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Cincinnati Streetcar / Cincinnati Bell Connector News

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Good points on Kasich.  I am a little confused about the article that Cygnus posted from Channel 9 - in the Enquirer article on the subject they seem to be talking about the $45 M that the streetcar has already won and the new Mayor will simply ask Valerie Jarret to repurpose the money.  The Channel 9 article seems to imply that the $44 M is part of the money turned down by Kasich in 2011 (the $50 M), and they could have discussions to save the project.    Thoughts?

You can bet Mark Mallory has a direct number to Valerie and Foxx, and that he is not going to let Cranley do that

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I'm starting to see a real pattern of DINOs in Cincinnati politics. The R's extreme right-wing and the Tea Party have destroyed their brand so badly, especially in cities, that the only way for them to get a foothold is to manufacture DINOs such as Cranley and The American Dream Dusty Rhodes or even quasi-independents such as Slitherman. These people prey on under-informed voters (targeting minorities for sure) that think, "D is good!" without questioning what's going on. They won't be able to do it forever, but it has worked so far. People will start figuring out what's going on -- after which these DINOs and the local Democratic Party as a whole will suffer greatly.

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I'm suspicious that the Democrat party rigged this election.  Cranley is obviously much more valuable to the party in 8 years than would be an almost 70 year-old Roxanne, and the presence of two D's kept the R's from showcasing one of their next Brad Wenstrup.  The presence of two white candidates kept surprises from the black electorate at a minimum.  Plus, both she and Mark Mallory were completely calm and unconcerned about the fate of the streetcar project last night at the election party.  So is there actually a smooth transition of power occurring as we speak?  Did Cranley make a deal to keep the streetcar project happening in exchange for the mayor's office?  Will Roxanne soon be named U.S. Ambassador to Burkina Faso?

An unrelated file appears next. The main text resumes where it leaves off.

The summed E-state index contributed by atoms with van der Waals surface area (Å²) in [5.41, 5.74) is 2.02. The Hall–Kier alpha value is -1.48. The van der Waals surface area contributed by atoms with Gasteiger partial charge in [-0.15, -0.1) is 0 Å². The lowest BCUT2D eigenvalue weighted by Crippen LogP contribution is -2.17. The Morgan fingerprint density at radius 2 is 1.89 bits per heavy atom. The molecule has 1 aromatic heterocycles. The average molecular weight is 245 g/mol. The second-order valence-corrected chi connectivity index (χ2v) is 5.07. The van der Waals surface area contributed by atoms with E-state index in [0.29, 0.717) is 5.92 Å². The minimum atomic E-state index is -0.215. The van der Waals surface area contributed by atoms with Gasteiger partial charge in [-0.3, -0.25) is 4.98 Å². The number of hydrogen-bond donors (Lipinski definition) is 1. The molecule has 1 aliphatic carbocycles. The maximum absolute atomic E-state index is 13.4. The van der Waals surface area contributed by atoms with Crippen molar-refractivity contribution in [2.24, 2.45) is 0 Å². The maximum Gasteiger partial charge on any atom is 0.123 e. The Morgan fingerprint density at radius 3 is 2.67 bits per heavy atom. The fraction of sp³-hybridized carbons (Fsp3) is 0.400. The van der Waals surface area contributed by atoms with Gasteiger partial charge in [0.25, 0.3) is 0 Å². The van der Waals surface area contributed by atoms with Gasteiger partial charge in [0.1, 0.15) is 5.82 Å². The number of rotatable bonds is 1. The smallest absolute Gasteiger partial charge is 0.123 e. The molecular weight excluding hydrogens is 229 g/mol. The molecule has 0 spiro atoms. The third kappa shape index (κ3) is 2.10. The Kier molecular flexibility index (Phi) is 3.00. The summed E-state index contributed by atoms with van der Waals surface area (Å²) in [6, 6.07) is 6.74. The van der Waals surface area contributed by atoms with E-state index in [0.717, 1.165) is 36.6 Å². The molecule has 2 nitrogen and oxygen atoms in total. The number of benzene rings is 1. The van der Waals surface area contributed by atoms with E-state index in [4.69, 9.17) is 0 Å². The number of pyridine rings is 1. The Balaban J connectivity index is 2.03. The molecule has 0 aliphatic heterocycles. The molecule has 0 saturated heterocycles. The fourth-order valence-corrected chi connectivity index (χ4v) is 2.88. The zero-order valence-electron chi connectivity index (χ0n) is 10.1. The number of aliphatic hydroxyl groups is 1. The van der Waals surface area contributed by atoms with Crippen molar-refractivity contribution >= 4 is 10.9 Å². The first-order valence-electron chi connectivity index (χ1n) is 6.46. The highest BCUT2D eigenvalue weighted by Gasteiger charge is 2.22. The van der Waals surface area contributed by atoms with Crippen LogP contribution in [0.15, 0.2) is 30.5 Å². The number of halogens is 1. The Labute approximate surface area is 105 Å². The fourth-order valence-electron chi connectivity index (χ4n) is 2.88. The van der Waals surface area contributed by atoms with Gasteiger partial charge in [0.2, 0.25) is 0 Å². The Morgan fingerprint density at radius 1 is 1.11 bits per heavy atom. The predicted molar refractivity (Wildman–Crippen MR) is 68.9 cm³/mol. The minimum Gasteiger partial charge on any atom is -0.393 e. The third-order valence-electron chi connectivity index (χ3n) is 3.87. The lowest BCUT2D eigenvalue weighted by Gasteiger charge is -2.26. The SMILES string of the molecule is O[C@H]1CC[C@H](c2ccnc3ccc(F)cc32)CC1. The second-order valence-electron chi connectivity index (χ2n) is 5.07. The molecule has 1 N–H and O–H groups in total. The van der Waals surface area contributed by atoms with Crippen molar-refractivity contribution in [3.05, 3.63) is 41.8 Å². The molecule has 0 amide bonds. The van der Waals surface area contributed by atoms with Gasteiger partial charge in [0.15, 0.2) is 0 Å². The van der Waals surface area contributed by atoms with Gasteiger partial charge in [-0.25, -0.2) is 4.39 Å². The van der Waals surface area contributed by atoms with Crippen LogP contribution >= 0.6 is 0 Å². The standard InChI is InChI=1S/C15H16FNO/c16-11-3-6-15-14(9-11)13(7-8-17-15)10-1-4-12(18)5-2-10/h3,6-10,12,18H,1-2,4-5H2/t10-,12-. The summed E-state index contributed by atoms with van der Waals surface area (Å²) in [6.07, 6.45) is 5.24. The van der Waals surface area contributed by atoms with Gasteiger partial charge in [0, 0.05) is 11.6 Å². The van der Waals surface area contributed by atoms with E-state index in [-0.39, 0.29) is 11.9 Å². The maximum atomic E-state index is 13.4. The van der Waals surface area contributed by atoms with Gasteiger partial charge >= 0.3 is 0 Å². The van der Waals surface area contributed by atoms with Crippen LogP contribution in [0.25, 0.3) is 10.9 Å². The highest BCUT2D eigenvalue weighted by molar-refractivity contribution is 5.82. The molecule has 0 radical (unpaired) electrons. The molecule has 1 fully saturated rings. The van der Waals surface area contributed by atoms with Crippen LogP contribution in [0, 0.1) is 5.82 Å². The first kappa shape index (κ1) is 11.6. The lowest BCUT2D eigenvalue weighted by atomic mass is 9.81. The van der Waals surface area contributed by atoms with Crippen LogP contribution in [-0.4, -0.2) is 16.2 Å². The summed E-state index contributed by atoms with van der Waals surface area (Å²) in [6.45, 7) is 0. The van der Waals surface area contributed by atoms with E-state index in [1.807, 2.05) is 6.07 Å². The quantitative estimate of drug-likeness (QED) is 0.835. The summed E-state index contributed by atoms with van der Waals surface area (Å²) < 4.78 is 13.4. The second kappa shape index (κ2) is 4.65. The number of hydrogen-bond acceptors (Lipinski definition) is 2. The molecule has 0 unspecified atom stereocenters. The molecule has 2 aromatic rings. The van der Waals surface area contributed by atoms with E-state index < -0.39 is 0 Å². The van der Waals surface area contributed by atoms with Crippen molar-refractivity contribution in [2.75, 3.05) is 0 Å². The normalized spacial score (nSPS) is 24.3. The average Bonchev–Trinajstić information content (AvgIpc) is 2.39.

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Interesting theory (even if it is unlikely).

 

Perhaps a more likely reason that Qualls was so calm last night was that her campaign's pre-election polls probably showed Cranley with a big enough lead that it would be nearly impossible to overcome.  I think deep down inside, Qualls was already expecting the defeat, and the official results just confirmed the inevitable for her. 

 

I was really disappointed by the results last night.  Going back closer to the primary, I had a feeling that Cranley was going to run away with this race, but I was getting excited reading the posting on here the last week or two, and I really did believe the postings on here that said the race was close enough that it was within the margin of error of the polls.  I guess that data proved to not a very accurate reflection of the race.

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You know who really needs to get all up Cranley's ass about this and has been way too quiet all throughout the project?  P&G, Macy's, Kroger, 5/3.  Seriously, they're always crying about not being able to attract good talent.  I know I've brought this up before from time to time, but honestly, where have they been in all this?  Any one of those companies could bankroll the whole project if they wanted to.  What good is having a bunch of Fortune 500 companies in town if they don't do squat for it? 

 

That'll never happen.  What should and may be possible, though still a long shot, is to get some of the companies that have recently moved or announced plans to open shop along the lines say the streetcar weighed into their decision.  I have to believe the locally owned OTR shops are strong supporters of the streetcar.  They need to speak up as well as some of the bigger companies/hotels/etc that are in the CBD that recently moved business here.